• Autonomy: Software and systems to enable operations of robotic systems in dynamic and uncertain environments with various levels of human interaction. This includes planning and scheduling, robust execution and reasoning, integrated system health management and validation/verification.
  • System engineering: Robot software and hardware architectures that improve operational robustness and longevity, facilitate maintainability and upgradeability, and reduce costs associated with integration and test.
For more information on the Joint Solicitation, visit the following link:

NASA’s Robonaut 2 and Human Team Mate NASA’s Robonaut 2 and Human Team Mate.
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Corporate Partnerships

At NASA we are leading on this path to co-robotics with our GM partnership to build the Robonaut 2 (R2) system. NASA and GM share an aligned vision of robots working shoulder to shoulder with people, able to handle common tools and work together as a team. The R2 is strong enough to do work, yet safe enough to work next to people. This breakthrough in safety and dexterity has enabled R2 to be certified for work in space, and has been launched to the International Space Station (ISS), where it will be tested working with Astronauts. The R2 system has been unpacked on ISS and is scheduled for its first checkout with the crew in July 2011.

NASA is looking for similar partnerships with companies that have independent research programs and share an aligned vision for products and capabilities sought by NASA. For more information on the Robonaut partnership, visit the following link:

NASA’s Mars Science Laboratory (MSL) Design/Test Model (DTM) NASA’s Mars Science Laboratory (MSL) Design/Test Model (DTM) in the sandy Mars Yard at JPL.
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Agency Challenges

Each of the NRI’s aligned agencies has unique interests and requirements to meet their missions. The potential for robots to work with humans is now becoming a reality for manufacturing, surgery, rehabilitation, elder care, and other niche markets. The co-robotics theme will be adapted by each agency to harness and foster these new technologies.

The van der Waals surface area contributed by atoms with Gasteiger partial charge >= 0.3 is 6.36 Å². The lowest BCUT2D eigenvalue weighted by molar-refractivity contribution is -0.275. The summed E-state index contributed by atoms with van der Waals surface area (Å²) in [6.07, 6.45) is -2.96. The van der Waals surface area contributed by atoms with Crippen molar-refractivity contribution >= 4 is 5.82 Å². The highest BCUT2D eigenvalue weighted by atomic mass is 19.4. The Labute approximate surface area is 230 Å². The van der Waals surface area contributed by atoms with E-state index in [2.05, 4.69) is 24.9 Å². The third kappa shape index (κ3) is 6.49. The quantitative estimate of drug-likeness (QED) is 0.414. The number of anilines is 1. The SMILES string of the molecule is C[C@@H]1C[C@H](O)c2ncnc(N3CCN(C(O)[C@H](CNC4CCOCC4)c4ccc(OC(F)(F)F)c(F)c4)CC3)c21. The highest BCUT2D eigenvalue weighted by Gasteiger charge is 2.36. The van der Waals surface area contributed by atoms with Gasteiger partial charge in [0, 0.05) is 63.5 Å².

NASA’s Office of the Chief Technologist (OCT) has commissioned a series of technology roadmaps that identify both component level needs and larger challenges and missions for the next 20 years. Of the 14 roadmaps, Technology Area 4 is titled “Robotics, Tele-Robotics and Autonomous Systems”. Several challenges are identified that are well aligned with the co-robotics theme for developing machines to help humans explore space:
  • Object recognition and pose estimation
  • Fusing visual, tactile and force sensors for manipulation
  • Achieving human-like performance for piloting vehicles
  • Access to extreme terrain in zero, micro and reduced gravity
  • Grappling and anchoring to asteroids and non-cooperating objects
  • Exceeding human-like dexterous manipulation
  • Full immersion telepresence with haptic, multi sensor feedback
  • Understanding and expressing intent between humans and robots
  • Verification of autonomous systems
  • Supervised autonomy of dynamic/contact tasks across time delay
  • Mobile manipulation that is safe for working with and near humans
  • Autonomous rendezvous, prox ops and docking in extreme conditions
For more information on NASA’s OCT roadmaps, follow this link to find draft versions:

NASA Points of Contact:
NASA's involvement in the NRI is being managed by NASA’s Office of the Chief Technologist.

Michael Green
NASA Office of the Chief Technologist

Dr. Rob Ambrose
NRI Technical POC